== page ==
I like to think of this as “Innocent until proven guilty” or “True until proven false”.
Proposition: If your pet is a dog, then your pet is a male.
Suppose my pet is a dog… ok now I can check the gender… it turns out my dog is male… the statement must be true
Suppose my pet is a dog… ok now I can check the gender… it turns out my dog is female… I’ve proven the statement false
Suppose my pet is a cat… ok I could check the gender but it doesn’t really matter because the statement only applies to dogs so I wouldn’t be proving anything even if my cat was female… without evidence to prove that the statement wrong, I must assume that it is true.
Suppose my pet is a bird… same logic applies as if my pet was a cat… without evidence to prove that the statement wrong, I must assume that it is true.
Implication is probably the least intuitive of all the connectives and some of that probably comes from how we think about “implications” outside of mathematics. Let’s consider for a moment why this is.
Consider the following scenario:
I have a bag of 10 marbles. One is blue and nine are yellow.
I ask you to pick one marble out of the bag without looking and offer the following implication:
“If you pick a blue marble, the next will be yellow”
So you pick a marble:
Suppose I pick a blue marble… ok now I can pick another marble… it turns out it is yellow… The statement must be true. (T ⇒ T) = T
Suppose I pick a blue marble… ok now I can pick another marble… it turns out it is blue… The statement must be false. (T ⇒ F) = F
Those two seem pretty intuitive right? So let’s look at the tricky ones:
Suppose I pick a yellow marble… ok now I can pick another marble… it turns out it is also a yellow marble… ok so I don’t have enough information to know if the original statement is true or not. In real life if a friend asked me to do this and draw a conclusion I would say that there isn’t enough information to determine if it is TRUE or FALSE because the first marble I drew wasn’t blue so can’t actually test the hypothesis. Ahhh but let’s remember our definition of a proposition: a declarative sentence that when evaluated is either TRUE or FALSE, but not both.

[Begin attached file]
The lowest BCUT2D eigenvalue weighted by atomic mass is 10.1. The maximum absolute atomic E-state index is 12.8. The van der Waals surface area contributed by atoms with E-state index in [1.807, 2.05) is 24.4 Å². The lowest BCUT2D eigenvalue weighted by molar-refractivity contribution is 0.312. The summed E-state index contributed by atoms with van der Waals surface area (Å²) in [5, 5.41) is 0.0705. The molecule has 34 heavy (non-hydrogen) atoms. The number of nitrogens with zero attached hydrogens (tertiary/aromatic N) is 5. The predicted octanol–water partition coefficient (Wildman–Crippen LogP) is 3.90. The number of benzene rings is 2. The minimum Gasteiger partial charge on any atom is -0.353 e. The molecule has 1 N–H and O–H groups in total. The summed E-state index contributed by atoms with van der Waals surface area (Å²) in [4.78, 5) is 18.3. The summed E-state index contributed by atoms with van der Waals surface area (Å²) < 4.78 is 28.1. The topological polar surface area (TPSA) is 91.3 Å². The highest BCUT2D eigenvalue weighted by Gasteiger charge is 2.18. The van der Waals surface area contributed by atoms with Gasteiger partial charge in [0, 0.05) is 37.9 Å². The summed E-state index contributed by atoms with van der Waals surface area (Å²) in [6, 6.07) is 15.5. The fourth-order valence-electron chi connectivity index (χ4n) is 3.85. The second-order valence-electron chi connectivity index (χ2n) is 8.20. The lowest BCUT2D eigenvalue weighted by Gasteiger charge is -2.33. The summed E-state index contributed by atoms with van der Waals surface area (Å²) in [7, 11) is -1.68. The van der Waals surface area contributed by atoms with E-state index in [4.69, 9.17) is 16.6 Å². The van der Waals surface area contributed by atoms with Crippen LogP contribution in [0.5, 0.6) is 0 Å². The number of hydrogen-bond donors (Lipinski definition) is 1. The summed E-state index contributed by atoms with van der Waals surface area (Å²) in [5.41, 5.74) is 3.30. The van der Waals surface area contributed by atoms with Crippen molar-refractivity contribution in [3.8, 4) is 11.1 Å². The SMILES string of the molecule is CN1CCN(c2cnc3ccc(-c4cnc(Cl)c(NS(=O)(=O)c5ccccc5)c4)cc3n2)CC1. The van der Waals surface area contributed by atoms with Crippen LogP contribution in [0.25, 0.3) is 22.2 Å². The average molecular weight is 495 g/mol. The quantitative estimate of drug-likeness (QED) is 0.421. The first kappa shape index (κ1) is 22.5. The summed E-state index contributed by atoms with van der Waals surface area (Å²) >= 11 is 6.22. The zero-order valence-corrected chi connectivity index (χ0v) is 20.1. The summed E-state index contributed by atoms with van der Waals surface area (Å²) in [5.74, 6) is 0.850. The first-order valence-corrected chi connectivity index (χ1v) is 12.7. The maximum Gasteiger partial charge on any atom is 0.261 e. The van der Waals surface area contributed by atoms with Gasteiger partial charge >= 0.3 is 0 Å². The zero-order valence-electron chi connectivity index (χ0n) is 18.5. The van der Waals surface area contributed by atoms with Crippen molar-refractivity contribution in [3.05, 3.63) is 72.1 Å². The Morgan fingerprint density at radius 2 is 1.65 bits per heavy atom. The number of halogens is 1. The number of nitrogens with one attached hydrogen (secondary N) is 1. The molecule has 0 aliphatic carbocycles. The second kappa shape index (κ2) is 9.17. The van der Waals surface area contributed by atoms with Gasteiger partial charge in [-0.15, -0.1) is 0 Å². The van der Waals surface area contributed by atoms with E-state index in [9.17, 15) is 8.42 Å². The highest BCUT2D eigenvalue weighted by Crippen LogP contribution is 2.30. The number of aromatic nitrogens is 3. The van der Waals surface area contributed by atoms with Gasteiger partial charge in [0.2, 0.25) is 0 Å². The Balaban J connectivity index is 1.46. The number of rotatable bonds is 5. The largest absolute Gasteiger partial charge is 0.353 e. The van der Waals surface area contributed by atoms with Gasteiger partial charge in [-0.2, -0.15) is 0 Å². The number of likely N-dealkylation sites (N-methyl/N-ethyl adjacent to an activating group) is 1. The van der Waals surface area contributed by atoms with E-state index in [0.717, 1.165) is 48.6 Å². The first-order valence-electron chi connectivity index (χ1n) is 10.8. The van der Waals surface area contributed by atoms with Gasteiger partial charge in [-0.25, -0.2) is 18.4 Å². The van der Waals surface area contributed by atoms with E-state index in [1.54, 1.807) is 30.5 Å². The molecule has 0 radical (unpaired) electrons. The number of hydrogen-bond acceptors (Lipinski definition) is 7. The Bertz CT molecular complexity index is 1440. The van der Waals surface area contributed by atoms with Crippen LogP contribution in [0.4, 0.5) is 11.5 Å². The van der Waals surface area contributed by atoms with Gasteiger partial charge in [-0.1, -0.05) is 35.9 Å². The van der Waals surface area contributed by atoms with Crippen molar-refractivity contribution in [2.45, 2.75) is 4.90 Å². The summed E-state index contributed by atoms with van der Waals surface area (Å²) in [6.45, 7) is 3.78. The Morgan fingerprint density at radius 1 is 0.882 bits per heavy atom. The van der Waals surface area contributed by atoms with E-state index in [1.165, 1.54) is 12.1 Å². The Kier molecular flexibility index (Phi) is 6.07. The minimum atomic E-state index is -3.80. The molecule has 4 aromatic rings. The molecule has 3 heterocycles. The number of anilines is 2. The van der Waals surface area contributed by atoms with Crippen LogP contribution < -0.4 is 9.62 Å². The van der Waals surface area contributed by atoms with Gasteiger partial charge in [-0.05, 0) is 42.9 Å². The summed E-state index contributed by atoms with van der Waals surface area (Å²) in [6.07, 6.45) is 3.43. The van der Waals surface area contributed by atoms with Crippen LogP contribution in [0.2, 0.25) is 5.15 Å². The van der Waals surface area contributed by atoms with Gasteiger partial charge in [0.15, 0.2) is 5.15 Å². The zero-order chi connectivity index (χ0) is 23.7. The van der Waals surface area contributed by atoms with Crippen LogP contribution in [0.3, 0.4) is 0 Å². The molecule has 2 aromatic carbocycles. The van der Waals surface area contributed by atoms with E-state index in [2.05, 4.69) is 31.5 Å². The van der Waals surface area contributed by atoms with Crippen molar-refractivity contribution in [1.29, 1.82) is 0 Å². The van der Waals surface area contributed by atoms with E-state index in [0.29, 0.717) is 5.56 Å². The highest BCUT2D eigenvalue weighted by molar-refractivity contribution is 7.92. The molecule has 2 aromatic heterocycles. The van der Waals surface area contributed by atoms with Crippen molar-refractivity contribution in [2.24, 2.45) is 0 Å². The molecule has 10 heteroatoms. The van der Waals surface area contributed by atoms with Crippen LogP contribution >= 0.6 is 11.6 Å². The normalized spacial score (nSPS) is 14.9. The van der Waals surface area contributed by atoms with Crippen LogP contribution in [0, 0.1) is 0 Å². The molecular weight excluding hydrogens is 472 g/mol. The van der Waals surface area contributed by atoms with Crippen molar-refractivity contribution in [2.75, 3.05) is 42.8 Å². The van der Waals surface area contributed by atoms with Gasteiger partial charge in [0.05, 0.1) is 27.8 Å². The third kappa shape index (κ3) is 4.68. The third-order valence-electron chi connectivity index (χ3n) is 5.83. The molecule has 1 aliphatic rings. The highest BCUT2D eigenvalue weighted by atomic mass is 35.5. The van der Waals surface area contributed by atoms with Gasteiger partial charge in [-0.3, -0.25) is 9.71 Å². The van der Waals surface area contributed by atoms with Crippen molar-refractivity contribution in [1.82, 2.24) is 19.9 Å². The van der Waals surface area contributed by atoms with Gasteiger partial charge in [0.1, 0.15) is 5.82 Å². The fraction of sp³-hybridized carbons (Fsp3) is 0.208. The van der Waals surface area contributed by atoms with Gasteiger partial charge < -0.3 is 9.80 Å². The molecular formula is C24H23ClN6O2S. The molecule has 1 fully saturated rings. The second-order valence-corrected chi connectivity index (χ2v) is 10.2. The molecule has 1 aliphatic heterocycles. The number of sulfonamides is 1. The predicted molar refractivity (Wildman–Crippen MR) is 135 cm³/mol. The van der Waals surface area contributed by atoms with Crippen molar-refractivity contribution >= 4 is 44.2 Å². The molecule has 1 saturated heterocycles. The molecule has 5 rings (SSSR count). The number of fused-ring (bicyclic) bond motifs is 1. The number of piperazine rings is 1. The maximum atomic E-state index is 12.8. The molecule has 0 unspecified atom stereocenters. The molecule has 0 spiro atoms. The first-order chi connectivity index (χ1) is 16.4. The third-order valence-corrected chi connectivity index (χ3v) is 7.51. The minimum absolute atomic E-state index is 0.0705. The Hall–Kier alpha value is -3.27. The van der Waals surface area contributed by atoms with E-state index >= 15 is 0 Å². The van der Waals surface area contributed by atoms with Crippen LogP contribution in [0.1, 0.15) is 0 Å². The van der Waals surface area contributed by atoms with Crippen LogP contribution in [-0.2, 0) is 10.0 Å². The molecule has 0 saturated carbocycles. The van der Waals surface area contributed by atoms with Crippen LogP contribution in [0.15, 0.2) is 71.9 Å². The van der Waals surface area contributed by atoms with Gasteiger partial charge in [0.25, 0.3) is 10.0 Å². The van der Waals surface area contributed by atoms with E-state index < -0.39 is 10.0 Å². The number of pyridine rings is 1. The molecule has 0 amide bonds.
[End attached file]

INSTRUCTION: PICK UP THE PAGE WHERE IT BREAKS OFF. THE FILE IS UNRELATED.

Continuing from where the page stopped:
By definition, our implication proposition MUST evaluate to either TRUE or FALSE, it cannot be both or neither. So now the question really becomes given this scenario, do we assume FALSE or do we assume TRUE? When it comes to implication, we always assume TRUE. This is why I use the phrase “innocent until proven guilty”. Just like in a court of law, the defendant is innocent until they can be proven guilty. Likewise when it comes to an implication, we assume that the overall statement (P ⇒ Q) is TRUE unless we can definitively prove that it is FALSE.
You can think about Implication as “ordering” the predicates that make up its operands. This order is referred to as the strength of the predicate. The “strongest” predicate is the one that implies the other. Consider P ⇒ Q, in this situation P is the stronger predicate and Q is the weaker.
The variable x is defined with a type of integer.
Consider the predicate: x > 5 ⇒ x > 0
To state that x is greater than 5 implies that x is greater than 0. This implication is TRUE regardless of the value of x, and the predicate x > 5 is the stronger predicate while x > 0 is the weaker one.
The only time that both predicates are of equal strength is when P ⇒ Q and Q ⇒ P. When the predicates are of equal strength they are equivalent: ↔